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Old 29-12-2017, 20:55   #1
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Muira 31 for trip between from East Australia to France

Hello the community

I believe that this is my first post ever in a forum. But i was thinking it would be a good starting point to gather the information i'm looking for

I acquired 2 years ago a Muira 30' sail boat (I was totally new to sailing at the time). The boat was mainly used for racing and all the "confort" features have been removed (or never existed..) before i bought it. Cooking galley, Bimini, Spray dodgers, lazy jacks... I have already done a lot of work outside and inside but would like a bit of your advice on the must have features for a long trip on board based on your experience?

For exemple :

- Lazy Jack? Must have / optional / not needed at all
- Indoor table Must have / optional / not needed at all
- Anchor windlass? Must have / optional / not needed at all
- Spray Dodger? Must have / optional / not needed at all
- Bimini? Must have / optional / not needed at all
- LPG Gas? Must have / optional / not needed at all
- Oven? Must have / optional / not needed at all
- Satelite phone? Must have / optional / not needed at all
- Radar? Must have / optional / not needed at all
- Life Raft? Must have / optional / not needed at all
- Fridge? Must have / optional / not needed at all
- Davit for the dinghy? Must have / optional / not needed at all
- Storm Sail? (My main sail has only 1 reefing point, but the sail is pretty small..) Must have / optional / not needed at all


I start thinking about going for a big trip probably within the next 2 years and I'd love to sail back to Europe. do you think that this is a feasible trip in a 30 footer ?

Cheers,
Chris
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Old 30-12-2017, 08:06   #2
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Re: Muira 31 for trip between from East Australia to France

Quote:
Originally Posted by kriskro View Post
Hello the community



I believe that this is my first post ever in a forum. But i was thinking it would be a good starting point to gather the information i'm looking for



I acquired 2 years ago a Muira 30' sail boat (I was totally new to sailing at the time). The boat was mainly used for racing and all the "confort" features have been removed (or never existed..) before i bought it. Cooking galley, Bimini, Spray dodgers, lazy jacks... I have already done a lot of work outside and inside but would like a bit of your advice on the must have features for a long trip on board based on your experience?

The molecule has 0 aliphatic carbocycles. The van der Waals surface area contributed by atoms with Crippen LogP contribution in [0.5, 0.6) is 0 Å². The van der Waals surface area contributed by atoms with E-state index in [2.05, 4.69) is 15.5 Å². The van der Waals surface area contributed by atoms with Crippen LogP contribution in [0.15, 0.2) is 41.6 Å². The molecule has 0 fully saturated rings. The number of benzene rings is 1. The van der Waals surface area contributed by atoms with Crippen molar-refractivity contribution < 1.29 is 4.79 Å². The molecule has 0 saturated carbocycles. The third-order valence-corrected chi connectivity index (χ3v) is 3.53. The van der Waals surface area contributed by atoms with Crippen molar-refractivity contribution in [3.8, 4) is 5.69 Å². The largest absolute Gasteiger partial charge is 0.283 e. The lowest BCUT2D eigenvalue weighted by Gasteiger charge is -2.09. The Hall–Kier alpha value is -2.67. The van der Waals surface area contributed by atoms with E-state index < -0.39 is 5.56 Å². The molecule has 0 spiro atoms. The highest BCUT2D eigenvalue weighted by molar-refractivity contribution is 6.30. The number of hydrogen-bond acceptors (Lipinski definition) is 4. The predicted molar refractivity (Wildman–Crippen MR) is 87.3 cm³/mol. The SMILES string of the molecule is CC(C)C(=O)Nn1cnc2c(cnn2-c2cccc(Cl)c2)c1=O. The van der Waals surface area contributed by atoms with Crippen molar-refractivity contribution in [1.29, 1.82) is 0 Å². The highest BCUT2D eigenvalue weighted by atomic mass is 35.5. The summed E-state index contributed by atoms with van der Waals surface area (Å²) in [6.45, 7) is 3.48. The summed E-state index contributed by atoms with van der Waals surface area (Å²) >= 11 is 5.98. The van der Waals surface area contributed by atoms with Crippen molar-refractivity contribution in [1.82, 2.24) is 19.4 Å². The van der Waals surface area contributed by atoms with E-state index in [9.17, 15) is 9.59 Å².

For exemple :



- Lazy Jack? Must have / optional / not needed at all

- Indoor table Must have / optional / not needed at all

- Anchor windlass? Must have / optional / not needed at all

- Spray Dodger? Must have / optional / not needed at all

- Bimini? Must have / optional / not needed at all

- LPG Gas? Must have / optional / not needed at all

- Oven? Must have / optional / not needed at all

- Satelite phone? Must have / optional / not needed at all

- Radar? Must have / optional / not needed at all

- Life Raft? Must have / optional / not needed at all

- Fridge? Must have / optional / not needed at all

- Davit for the dinghy? Must have / optional / not needed at all

- Storm Sail? (My main sail has only 1 reefing point, but the sail is pretty small..) Must have / optional / not needed at all





I start thinking about going for a big trip probably within the next 2 years and I'd love to sail back to Europe. do you think that this is a feasible trip in a 30 footer ?



Cheers,

Chris


Hi kriskro, that ain't a Muira - it is a Miura. It should be 30' 6" and was most likely built as a HDB by Nebe boats in Cape Town. It is a brilliant boat designed by Berkermeyer! There were most likely over 150 moulded in South Africa from around 1980 into the mid 90's. However, all the earlier boats had a glassed over plywood deck, which you need to check properly for rot. If it was the later moulding, they came out with a couple of different GRP deck designes. They were originally designed for being the minimum length to be able to compete in the Cape Town to Rio de Janeiro race that takes place every three years.